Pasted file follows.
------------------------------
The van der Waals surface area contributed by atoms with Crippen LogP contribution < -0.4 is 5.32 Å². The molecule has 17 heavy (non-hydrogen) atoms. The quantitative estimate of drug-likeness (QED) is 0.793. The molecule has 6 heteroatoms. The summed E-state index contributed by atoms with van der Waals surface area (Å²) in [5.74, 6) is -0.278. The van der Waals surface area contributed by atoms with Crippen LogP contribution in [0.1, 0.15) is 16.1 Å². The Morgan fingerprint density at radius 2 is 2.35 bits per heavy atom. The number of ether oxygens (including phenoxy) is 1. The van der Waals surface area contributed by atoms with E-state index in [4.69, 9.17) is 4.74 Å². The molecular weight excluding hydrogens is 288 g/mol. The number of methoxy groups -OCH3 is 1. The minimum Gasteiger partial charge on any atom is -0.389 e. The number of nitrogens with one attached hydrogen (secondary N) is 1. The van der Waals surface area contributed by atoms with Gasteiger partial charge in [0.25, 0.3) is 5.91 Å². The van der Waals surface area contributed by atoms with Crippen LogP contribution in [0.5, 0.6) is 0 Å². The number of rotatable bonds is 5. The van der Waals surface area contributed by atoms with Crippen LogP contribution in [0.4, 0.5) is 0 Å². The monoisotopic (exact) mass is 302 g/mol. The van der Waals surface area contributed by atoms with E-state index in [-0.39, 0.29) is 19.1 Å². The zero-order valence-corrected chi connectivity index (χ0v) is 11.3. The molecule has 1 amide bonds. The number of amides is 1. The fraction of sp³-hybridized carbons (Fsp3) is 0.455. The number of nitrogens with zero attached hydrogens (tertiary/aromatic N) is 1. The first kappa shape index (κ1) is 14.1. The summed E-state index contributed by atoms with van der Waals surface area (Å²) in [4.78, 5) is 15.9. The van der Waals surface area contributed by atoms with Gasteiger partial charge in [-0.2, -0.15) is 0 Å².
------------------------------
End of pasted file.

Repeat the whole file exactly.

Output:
The van der Waals surface area contributed by atoms with Crippen LogP contribution < -0.4 is 5.32 Å². The molecule has 17 heavy (non-hydrogen) atoms. The quantitative estimate of drug-likeness (QED) is 0.793. The molecule has 6 heteroatoms. The summed E-state index contributed by atoms with van der Waals surface area (Å²) in [5.74, 6) is -0.278. The van der Waals surface area contributed by atoms with Crippen LogP contribution in [0.1, 0.15) is 16.1 Å². The Morgan fingerprint density at radius 2 is 2.35 bits per heavy atom. The number of ether oxygens (including phenoxy) is 1. The van der Waals surface area contributed by atoms with E-state index in [4.69, 9.17) is 4.74 Å². The molecular weight excluding hydrogens is 288 g/mol. The number of methoxy groups -OCH3 is 1. The minimum Gasteiger partial charge on any atom is -0.389 e. The number of nitrogens with one attached hydrogen (secondary N) is 1. The van der Waals surface area contributed by atoms with Gasteiger partial charge in [0.25, 0.3) is 5.91 Å². The van der Waals surface area contributed by atoms with Crippen LogP contribution in [0.5, 0.6) is 0 Å². The number of rotatable bonds is 5. The van der Waals surface area contributed by atoms with Crippen LogP contribution in [0.4, 0.5) is 0 Å². The monoisotopic (exact) mass is 302 g/mol. The van der Waals surface area contributed by atoms with E-state index in [-0.39, 0.29) is 19.1 Å². The zero-order valence-corrected chi connectivity index (χ0v) is 11.3. The molecule has 1 amide bonds. The number of amides is 1. The fraction of sp³-hybridized carbons (Fsp3) is 0.455. The number of nitrogens with zero attached hydrogens (tertiary/aromatic N) is 1. The first kappa shape index (κ1) is 14.1. The summed E-state index contributed by atoms with van der Waals surface area (Å²) in [4.78, 5) is 15.9. The van der Waals surface area contributed by atoms with Gasteiger partial charge in [-0.2, -0.15) is 0 Å².